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Grace Crowley
being modern

23 December 2006 – 6 May 2007

Grace Crowley 'Sailors and models' c. 1928 oil on canvas National Gallery of Australia, Canberra Gift of Grace Buckley in memory of Grace Crowley, 1980 Grace Crowley  Sailors and models  c. 1928  oil on canvas  Collection of the National Gallery of Australia  Gift of Grace Buckley in memory of Grace Crowley, 1980 more detail

Introduction | Essay | Conservation | Select works in the NGA collection

In April 1926, soon after their arrival in France on their first trip overseas, Grace Crowley and her close friend Anne Dangar made a pilgrimage to Cézanne’s studio at Aix-en-Provence. Cézanne and the pursuit of modern art was the reason for Dangar’s going to France, and Crowley had followed her friend, intending to study at one of the more conservative art schools. The next four years in Paris were to change Crowley’s opinion of modern art. In 1930 she returned to Australia as a champion of modernism, establishing her own art school in Sydney and subsequently becoming one of the first Australian artists to paint purely abstract works.

Born in 1890 near Barraba in northern New South Wales into a well-off family of graziers there was nothing in her upbringing to have set Crowley upon a course of becoming an artist. She later wryly commented that her father ‘taught me what to look for in prize cattle but unlike Picasso’s father taught me nothing about art’. Crowley chose an unconventional path for herself, rejecting marriage in favour of an independent life as an artist. A complex personality, she was impeccably mannered and softly spoken yet her art was amongst the most radical of its time.

Crowley’s earliest training was at Julian Ashton’s Sydney Art School, where she studied full-time between 1915 and 1918. She excelled as a student, becoming a favourite of Ashton’s and in 1918 succeeded Elioth Gruner as head teacher at the school. While the impact of modern art was felt increasingly in Sydney during the 1920s, Crowley remained aligned with the traditionalists, painting landscapes and rural scenes in a soft impressionistic manner. Her bucolic Ena and the turkeys of 1924 continues the sentimental genre of a bush childhood and was highly praised by the critics when first exhibited.

During the 1920s Paris was the undisputed centre of the art world and was to be the setting for Crowley’s wholehearted conversion to modern art. Cautious by nature, Crowley had taken some time to be convinced. Dangar recalled Crowley’s response to Modigliani: ‘A little Australian friend who has bravely tried to withstand the allurements of that unpopular, so called ‘modern art’ came and stood beside me. “When I first saw that picture,” she said “I thought, “this is not art – the artist is mad,” each time I see it I am more and more convinced this IS art – it is I who am mad’’.’

Grace Crowley ' Ena and the turkeys' 1924 oil on canvas Private collection Grace Crowley 'Ena and the turkeys  1924  oil on canvas  Private collection more detail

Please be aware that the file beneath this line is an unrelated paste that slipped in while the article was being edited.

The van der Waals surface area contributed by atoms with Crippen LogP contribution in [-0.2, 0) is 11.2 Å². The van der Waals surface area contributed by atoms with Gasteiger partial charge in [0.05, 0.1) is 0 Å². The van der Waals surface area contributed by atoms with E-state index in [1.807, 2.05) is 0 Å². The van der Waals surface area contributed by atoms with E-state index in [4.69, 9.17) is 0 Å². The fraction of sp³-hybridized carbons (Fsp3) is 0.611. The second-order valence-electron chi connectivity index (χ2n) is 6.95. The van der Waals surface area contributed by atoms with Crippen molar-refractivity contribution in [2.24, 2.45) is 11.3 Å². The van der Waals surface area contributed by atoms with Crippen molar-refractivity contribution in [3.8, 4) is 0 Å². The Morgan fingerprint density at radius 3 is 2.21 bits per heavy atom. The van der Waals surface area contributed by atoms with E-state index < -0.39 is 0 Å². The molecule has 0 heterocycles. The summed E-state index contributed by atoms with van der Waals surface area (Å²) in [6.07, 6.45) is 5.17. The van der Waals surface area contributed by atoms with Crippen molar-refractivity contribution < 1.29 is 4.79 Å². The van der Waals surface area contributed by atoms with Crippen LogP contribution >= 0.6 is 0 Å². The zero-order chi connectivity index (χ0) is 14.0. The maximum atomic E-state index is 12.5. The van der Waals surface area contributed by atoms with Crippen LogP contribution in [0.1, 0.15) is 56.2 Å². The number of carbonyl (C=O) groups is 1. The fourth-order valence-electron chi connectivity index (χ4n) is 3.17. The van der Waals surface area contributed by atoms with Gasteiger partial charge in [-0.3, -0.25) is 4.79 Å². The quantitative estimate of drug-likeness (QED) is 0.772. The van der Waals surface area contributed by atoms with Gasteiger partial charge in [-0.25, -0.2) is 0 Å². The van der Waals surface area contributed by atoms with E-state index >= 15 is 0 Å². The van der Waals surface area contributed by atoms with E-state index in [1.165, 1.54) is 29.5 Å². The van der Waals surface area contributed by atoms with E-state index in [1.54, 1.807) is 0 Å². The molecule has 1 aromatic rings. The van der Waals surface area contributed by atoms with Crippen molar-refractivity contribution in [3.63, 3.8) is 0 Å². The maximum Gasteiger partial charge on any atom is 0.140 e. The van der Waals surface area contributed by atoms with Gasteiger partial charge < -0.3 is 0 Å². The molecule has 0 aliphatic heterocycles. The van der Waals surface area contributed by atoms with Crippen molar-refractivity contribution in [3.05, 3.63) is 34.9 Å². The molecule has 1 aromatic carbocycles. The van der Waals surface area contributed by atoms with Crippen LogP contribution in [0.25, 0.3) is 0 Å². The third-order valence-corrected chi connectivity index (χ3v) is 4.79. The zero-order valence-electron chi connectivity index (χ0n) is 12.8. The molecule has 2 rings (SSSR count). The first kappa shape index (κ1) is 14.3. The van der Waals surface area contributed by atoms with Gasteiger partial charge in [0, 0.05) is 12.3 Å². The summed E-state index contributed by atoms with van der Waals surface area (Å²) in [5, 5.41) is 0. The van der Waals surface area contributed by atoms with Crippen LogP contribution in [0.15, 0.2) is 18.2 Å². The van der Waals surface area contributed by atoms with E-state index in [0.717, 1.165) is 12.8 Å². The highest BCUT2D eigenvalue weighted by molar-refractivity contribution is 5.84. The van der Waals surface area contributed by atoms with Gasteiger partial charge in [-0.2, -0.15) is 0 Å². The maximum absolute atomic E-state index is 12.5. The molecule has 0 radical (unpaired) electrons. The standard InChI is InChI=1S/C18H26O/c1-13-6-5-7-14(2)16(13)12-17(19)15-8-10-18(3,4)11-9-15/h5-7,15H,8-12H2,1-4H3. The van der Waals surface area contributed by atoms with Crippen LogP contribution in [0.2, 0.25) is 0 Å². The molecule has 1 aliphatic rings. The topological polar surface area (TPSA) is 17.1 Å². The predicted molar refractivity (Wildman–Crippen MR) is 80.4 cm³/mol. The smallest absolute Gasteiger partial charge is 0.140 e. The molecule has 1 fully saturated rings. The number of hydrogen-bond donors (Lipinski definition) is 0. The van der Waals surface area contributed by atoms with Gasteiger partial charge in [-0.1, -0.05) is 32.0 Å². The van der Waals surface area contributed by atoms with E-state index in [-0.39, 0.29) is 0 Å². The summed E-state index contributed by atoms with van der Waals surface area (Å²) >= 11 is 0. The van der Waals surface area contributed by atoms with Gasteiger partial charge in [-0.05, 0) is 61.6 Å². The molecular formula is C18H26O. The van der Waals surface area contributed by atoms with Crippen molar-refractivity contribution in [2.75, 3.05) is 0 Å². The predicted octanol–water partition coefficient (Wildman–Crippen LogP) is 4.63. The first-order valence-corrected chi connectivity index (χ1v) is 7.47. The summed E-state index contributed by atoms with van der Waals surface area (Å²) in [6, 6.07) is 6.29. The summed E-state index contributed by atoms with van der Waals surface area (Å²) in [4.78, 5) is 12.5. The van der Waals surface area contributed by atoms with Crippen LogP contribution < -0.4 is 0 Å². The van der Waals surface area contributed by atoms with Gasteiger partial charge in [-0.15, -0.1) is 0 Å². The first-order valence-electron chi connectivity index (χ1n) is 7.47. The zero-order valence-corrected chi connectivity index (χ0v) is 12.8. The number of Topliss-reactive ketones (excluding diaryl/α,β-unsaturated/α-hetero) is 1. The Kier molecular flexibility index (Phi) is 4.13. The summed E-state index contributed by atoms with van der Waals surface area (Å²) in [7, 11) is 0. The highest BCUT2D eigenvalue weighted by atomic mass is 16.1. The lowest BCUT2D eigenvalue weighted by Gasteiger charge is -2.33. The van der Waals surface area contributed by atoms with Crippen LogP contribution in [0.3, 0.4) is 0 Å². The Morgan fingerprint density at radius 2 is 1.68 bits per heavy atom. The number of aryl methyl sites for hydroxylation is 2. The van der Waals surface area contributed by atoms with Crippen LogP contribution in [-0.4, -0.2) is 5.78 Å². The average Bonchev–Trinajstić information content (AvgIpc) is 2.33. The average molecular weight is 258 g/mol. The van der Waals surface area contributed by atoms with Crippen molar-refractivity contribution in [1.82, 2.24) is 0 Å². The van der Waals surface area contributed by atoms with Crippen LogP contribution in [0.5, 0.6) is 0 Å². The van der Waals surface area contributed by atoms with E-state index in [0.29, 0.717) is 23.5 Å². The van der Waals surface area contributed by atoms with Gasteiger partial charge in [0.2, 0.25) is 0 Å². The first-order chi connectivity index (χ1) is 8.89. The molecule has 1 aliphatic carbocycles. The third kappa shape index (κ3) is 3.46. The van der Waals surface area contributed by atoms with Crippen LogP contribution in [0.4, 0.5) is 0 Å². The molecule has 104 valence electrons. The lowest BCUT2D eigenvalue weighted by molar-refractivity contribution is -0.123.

Early in 1927 Crowley enrolled at André Lhote’s Academy in the rue d’Odessa in the Latin Quarter. Lhote was one of the original cubists and his academy was considered one of the most advanced art schools in Paris, attracting many foreign students. Crowley flourished under Lhote’s instruction. Her work was transformed by his teaching as she applied his methods of simplifying form into geometric shapes and using the proportions of the golden mean in the composition. Sailors and models c. 1928 was the result of an ambitious exercise set by Lhote. Crowley recalled that for two weeks Lhote would pose models in the mornings from which the students made life drawings. These individual studies were then to be used as the basis for a multi-figure painting. Crowley’s Sailors and models has been constructed according to the geometry of the golden mean. Every figure is carefully placed along an internal axis, with the head of the standing sailor at the apex of a triangle. Lhote’s emphasis on pictorial construction was a revelation for Crowley: ‘For the first time I heard about dynamic symmetry and the section d’or – that it was necessary to make a PLAN for a painting of many figures as an architect does for a building and THEN construct your personages upon it.’

In Paris Crowley completed several elegant female portraits including Portrait of Lucie Beynis c.1929 and Portrait study 1929. Crowley’s exquisite draughtsmanship is evident in her Portrait of a woman c.1928, the work showing both her thorough academic training in anatomy and Lhote’s emphasis on geometry: the figure’s contours simplified into straight and curved lines, the torso contained within the upright of the chair’s back which divides the composition into a golden rectangle. Crowley studied with Lhote from 1927 until mid 1929, and in the summer of 1928 attended his landscape painting school in Mirmande in the south of France with Anne Dangar and fellow expatriate Dorrit Black. She travelled frequently – with Anne Dangar to England and Ireland in 1927 and to Italy in 1928 and with Dorrit Black to Holland and Belgium in 1929.

Grace Crowley 'Portrait study' 1929 oil on canvas on composition board National Gallery of Australia, Canberra Bequest of Grace Crowley 1979 Grace Crowley Portrait study  1929  oil on canvas on composition board  Collection of the National Gallery of Australia  Bequest of Grace Crowley 1979 more detail